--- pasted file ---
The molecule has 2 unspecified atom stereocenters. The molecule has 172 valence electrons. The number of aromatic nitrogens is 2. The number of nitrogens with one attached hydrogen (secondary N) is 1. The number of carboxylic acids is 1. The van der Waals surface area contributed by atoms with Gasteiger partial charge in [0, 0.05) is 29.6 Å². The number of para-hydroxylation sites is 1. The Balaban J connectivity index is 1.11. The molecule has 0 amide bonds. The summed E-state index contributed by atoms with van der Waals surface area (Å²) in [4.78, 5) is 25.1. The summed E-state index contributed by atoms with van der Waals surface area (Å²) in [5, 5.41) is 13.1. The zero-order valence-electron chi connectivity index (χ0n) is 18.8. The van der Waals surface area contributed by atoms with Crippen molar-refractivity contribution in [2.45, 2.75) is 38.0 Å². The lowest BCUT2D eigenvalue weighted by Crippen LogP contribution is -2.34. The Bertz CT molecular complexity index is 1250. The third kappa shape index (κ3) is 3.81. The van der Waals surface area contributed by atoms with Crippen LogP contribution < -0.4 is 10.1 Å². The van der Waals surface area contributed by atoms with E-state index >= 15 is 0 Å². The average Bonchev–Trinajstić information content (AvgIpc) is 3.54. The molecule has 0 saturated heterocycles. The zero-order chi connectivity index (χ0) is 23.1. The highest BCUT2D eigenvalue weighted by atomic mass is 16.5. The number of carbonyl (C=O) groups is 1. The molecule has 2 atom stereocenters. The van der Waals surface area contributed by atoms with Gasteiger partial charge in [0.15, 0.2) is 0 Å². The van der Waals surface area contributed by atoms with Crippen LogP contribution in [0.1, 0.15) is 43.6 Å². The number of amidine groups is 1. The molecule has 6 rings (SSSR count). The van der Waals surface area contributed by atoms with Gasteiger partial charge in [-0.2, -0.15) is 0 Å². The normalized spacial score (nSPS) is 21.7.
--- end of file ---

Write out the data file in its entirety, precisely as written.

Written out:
The molecule has 2 unspecified atom stereocenters. The molecule has 172 valence electrons. The number of aromatic nitrogens is 2. The number of nitrogens with one attached hydrogen (secondary N) is 1. The number of carboxylic acids is 1. The van der Waals surface area contributed by atoms with Gasteiger partial charge in [0, 0.05) is 29.6 Å². The number of para-hydroxylation sites is 1. The Balaban J connectivity index is 1.11. The molecule has 0 amide bonds. The summed E-state index contributed by atoms with van der Waals surface area (Å²) in [4.78, 5) is 25.1. The summed E-state index contributed by atoms with van der Waals surface area (Å²) in [5, 5.41) is 13.1. The zero-order valence-electron chi connectivity index (χ0n) is 18.8. The van der Waals surface area contributed by atoms with Crippen molar-refractivity contribution in [2.45, 2.75) is 38.0 Å². The lowest BCUT2D eigenvalue weighted by Crippen LogP contribution is -2.34. The Bertz CT molecular complexity index is 1250. The third kappa shape index (κ3) is 3.81. The van der Waals surface area contributed by atoms with Crippen LogP contribution < -0.4 is 10.1 Å². The van der Waals surface area contributed by atoms with E-state index >= 15 is 0 Å². The average Bonchev–Trinajstić information content (AvgIpc) is 3.54. The molecule has 0 saturated heterocycles. The zero-order chi connectivity index (χ0) is 23.1. The highest BCUT2D eigenvalue weighted by atomic mass is 16.5. The number of carbonyl (C=O) groups is 1. The molecule has 2 atom stereocenters. The van der Waals surface area contributed by atoms with Gasteiger partial charge in [0.15, 0.2) is 0 Å². The van der Waals surface area contributed by atoms with Crippen LogP contribution in [0.1, 0.15) is 43.6 Å². The number of amidine groups is 1. The molecule has 6 rings (SSSR count). The van der Waals surface area contributed by atoms with Gasteiger partial charge in [-0.2, -0.15) is 0 Å². The normalized spacial score (nSPS) is 21.7.